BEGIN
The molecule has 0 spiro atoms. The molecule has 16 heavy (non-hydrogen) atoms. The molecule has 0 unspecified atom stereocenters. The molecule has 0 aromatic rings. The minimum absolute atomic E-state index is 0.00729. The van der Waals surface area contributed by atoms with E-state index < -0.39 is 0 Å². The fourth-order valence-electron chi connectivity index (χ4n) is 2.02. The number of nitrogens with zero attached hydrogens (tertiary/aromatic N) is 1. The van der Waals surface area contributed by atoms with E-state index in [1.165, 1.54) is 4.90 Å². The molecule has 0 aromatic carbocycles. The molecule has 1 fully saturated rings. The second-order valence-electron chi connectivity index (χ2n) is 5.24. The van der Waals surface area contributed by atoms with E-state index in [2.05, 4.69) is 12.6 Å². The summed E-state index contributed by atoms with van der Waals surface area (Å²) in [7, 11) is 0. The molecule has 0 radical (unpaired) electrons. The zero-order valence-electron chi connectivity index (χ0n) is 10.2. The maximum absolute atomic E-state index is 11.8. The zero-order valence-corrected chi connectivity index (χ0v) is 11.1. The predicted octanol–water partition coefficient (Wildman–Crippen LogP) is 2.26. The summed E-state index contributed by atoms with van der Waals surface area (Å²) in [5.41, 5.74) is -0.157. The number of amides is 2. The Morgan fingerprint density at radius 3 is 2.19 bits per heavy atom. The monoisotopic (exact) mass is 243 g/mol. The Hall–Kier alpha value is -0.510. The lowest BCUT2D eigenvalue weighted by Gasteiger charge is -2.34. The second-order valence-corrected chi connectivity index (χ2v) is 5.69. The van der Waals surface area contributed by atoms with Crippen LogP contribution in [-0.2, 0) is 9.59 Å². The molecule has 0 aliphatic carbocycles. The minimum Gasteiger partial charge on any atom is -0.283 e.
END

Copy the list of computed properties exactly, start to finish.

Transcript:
The molecule has 0 spiro atoms. The molecule has 16 heavy (non-hydrogen) atoms. The molecule has 0 unspecified atom stereocenters. The molecule has 0 aromatic rings. The minimum absolute atomic E-state index is 0.00729. The van der Waals surface area contributed by atoms with E-state index < -0.39 is 0 Å². The fourth-order valence-electron chi connectivity index (χ4n) is 2.02. The number of nitrogens with zero attached hydrogens (tertiary/aromatic N) is 1. The van der Waals surface area contributed by atoms with E-state index in [1.165, 1.54) is 4.90 Å². The molecule has 0 aromatic carbocycles. The molecule has 1 fully saturated rings. The second-order valence-electron chi connectivity index (χ2n) is 5.24. The van der Waals surface area contributed by atoms with E-state index in [2.05, 4.69) is 12.6 Å². The summed E-state index contributed by atoms with van der Waals surface area (Å²) in [7, 11) is 0. The molecule has 0 radical (unpaired) electrons. The zero-order valence-electron chi connectivity index (χ0n) is 10.2. The maximum absolute atomic E-state index is 11.8. The zero-order valence-corrected chi connectivity index (χ0v) is 11.1. The predicted octanol–water partition coefficient (Wildman–Crippen LogP) is 2.26. The summed E-state index contributed by atoms with van der Waals surface area (Å²) in [5.41, 5.74) is -0.157. The number of amides is 2. The Morgan fingerprint density at radius 3 is 2.19 bits per heavy atom. The monoisotopic (exact) mass is 243 g/mol. The Hall–Kier alpha value is -0.510. The lowest BCUT2D eigenvalue weighted by Gasteiger charge is -2.34. The second-order valence-corrected chi connectivity index (χ2v) is 5.69. The van der Waals surface area contributed by atoms with Crippen LogP contribution in [-0.2, 0) is 9.59 Å². The molecule has 0 aliphatic carbocycles. The minimum Gasteiger partial charge on any atom is -0.283 e.